we have a very wonderful staff the most wonderful things that a service to sick .people. Nursing is MATIS BUTTS racing taxes amounted to $127,200
of Nurses and Doctors. I work from a girl could do. And if you intend my most loved and honored pro- per county, or a total of $8,522,400
six o'clock in the afternoon until to go into nursing I think you rfession. I enjoy helping people, es- I think that being able to be a With two months still to go, each
ten o'clock at night and I love ev- should take the training. I hope to specially those who are not capa- iStudent Nurse is one of the best. of the 67 counties has already re-
ery hour that I work here at the keep up my training until I get out ble of helping themselves. Since opportunities I've ever had. I would ceived $152,000, this year with col-
hospital. of highschool. So when I go into I've been working at 'the hospital I like to continue my training when elections to date amounting to $10,
JOYCE WYNIN training I will know something a- have met many people who are now I finish high school. The main rea- 184000. Based on latest reports
I think that this nursing course bou' what I'm doing. The nursing my friends. We are gaining exper- son I like nursing is because I like of the State Racing Commission
is one of the nicest things that a to help people when they can't help we estimate that each county will
girl could want. Especially if you themselves. I like my work very re i a total of $164,000 with
intend to continue nursing. Nurs- .. ...'. % much- and I think anyone would if re collection. of close' o 11-
they worked under the personal we saewide collecions. of close o 11-
-/. h worked million dollars.
/ work under as Student Nurses.
ITT tl r SELAINE MUSSIEWHITE The substantial increase in rac-
THE W EEK ing tax collection is due to two
rilE ilTEK .I.../ -' I 'think nursing is one of the factors: (1), The new dog track
i.10. ,i/ o s ltax, passed by the .last legislature,
.i":':."::-"'. 0. nJ. most.0loved of'professions. I always which will produce approximately
GULF SERVICE STATION
AUBREY R. TOMLINSON Coldest Drinks in Town
-- ~ ~
~ -.--~ ~ k2 ~ ~'_____ .-~~'- 0 '
-~ .~-'~-.--- -
~3y -x ~v,', ~
the time to 8wing
to COOL,CLEAN, SAFF
The Thunderbird's own record-setting 312 cubic inch
engine can now be yours in most Ford models.
Fordgoes First...with the225-hp8
Until you slip behind the wheel and
sample the sizzle of a 225-h.p. Ford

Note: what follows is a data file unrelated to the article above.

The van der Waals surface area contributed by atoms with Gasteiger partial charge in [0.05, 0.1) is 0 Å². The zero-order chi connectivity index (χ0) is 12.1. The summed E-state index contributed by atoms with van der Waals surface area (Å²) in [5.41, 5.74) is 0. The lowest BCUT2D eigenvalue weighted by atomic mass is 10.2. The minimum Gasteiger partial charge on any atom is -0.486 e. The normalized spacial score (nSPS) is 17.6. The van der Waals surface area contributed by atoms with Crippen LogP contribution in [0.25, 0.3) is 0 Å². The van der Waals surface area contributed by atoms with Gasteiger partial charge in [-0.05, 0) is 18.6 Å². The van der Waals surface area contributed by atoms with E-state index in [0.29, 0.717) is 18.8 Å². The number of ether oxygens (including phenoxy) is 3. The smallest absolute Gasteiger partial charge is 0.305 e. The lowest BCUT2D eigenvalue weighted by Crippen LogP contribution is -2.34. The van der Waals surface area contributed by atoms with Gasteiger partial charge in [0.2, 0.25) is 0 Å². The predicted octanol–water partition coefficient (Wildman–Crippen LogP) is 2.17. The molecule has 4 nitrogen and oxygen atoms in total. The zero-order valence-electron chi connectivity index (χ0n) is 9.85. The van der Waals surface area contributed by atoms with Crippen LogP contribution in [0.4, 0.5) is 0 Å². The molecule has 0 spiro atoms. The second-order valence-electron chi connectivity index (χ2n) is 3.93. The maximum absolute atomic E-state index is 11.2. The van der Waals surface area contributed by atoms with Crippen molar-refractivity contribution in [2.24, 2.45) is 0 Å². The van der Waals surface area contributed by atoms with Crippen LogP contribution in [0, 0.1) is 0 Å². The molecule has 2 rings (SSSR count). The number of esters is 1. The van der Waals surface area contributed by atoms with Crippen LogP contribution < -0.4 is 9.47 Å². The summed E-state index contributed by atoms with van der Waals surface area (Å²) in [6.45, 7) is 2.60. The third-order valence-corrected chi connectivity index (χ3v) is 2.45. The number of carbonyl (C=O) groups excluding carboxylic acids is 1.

V-8 for yourself, the best thrills in
motoring are still ahead of you. For this
mighty engine delivers performance
that will set your spine atingle ... per-
formance that will recapture again the
fun of driving performance that
keeps Ford the world'
Truly Ford goes first with this 312
cubic inch engine-largest ever offered
in a low-priced car. Yet, even teamed
with Fordomatic, it costs less than top
engines in other low-priced cars with
just standard transmission!
Ford goes first with Lifeguard De-
sign, too. For example, their the.deep-
center structure of the steering wheel
that helps to protect your chest in case
of accident... double-grip door latches
to reduce chance of doors opening under
As for looks, every '56 Ford took its
styling inspiration from the Thunder-
bird. They're the most glamorous cars
in Ford's feld.
In economy, too, Ford goes first. In
the 1956 Mobilgas Economy Run, a
Ford V-8 beat everything in its class-
including Sixes as well as Eights, Come
in now for a thrilling Test Drive. When
you return you'll understand why Ford
is the V-8 with the biggest following.
In Performance ... Safety
FORE OIL lr,"I" TREND ECONOMY
s. MANUFACTURERS | I AWARD AWARD
AWARD for for year's for top gas
best all-around l| I greatest car s economy
performance | dance, eo pr pound
at NASCAR's J Lifeguard n Ford's
Daytona races vf Design _Q20&class
FORD goes rst
Now! An air-conditioned Ford costs less
than many medium-priced cars!
Try one today!
ST. JOE MOTOR COMPANY
Yes, spring is here and sum-
mer is just around the corner...
the ideal time to join the swing to:
SCOOL, clean electric cooking.
An automatic electric range
will keep your kitchen so' much
cooler and so much cleaner.
/ Heavy insulation on all sides of
the oven keeps the heat in where
it's needed... and, because elec-
tric cooking is flameless there's
no soot, grime or smoke to mar
kitchen utensils, walls or drapes.
During the month of May
your appliance dealer has a spe-
cial incentive for you to switch
to carefree electric cooking. See
him NOW and discover for your- j
self how you can Live Better ... .
Electrically with a modern elec- ^
tried range in your kitchen.
R. E. PORTER, Mgr.
1,875,000 or some $28,000 of addi-
tional funds for each county; (2),
The increased attendance and play
at Florida race tracks, due to in-
creased tourism, continuing law
enforcement of the State's antl-
bookie laws, and the general pros-
perity of our people.
To me, nursing is one of the
greatest professions any young
girl could ever enter. Nursing 14
not only a profession to keep you -
busy but a. profession with a fu-
(Continued on page 6)
601 Long Aven e
Now you can have a 225-h.p. engine with Fordomatic Drive
for less than the top engine in any other low-priced car
with ordinary standard transmission!
Por~t St. Joe,- Florida
Corner Fourth Street and Highway 98_
AH- STAR. POST ST, JOE, CQiJtF -COUNTY, FiORiDA
BJwr 0 1 ;- I- .1 .. :
TOO LATE TO
By RUSSELL KAY
Florida has reason to view with
alarm her tremendous loss in for-
est resources which is being
brought about largely through in-
difference and carelessness on the
part of he citizens.
'Many of Florida's major indus-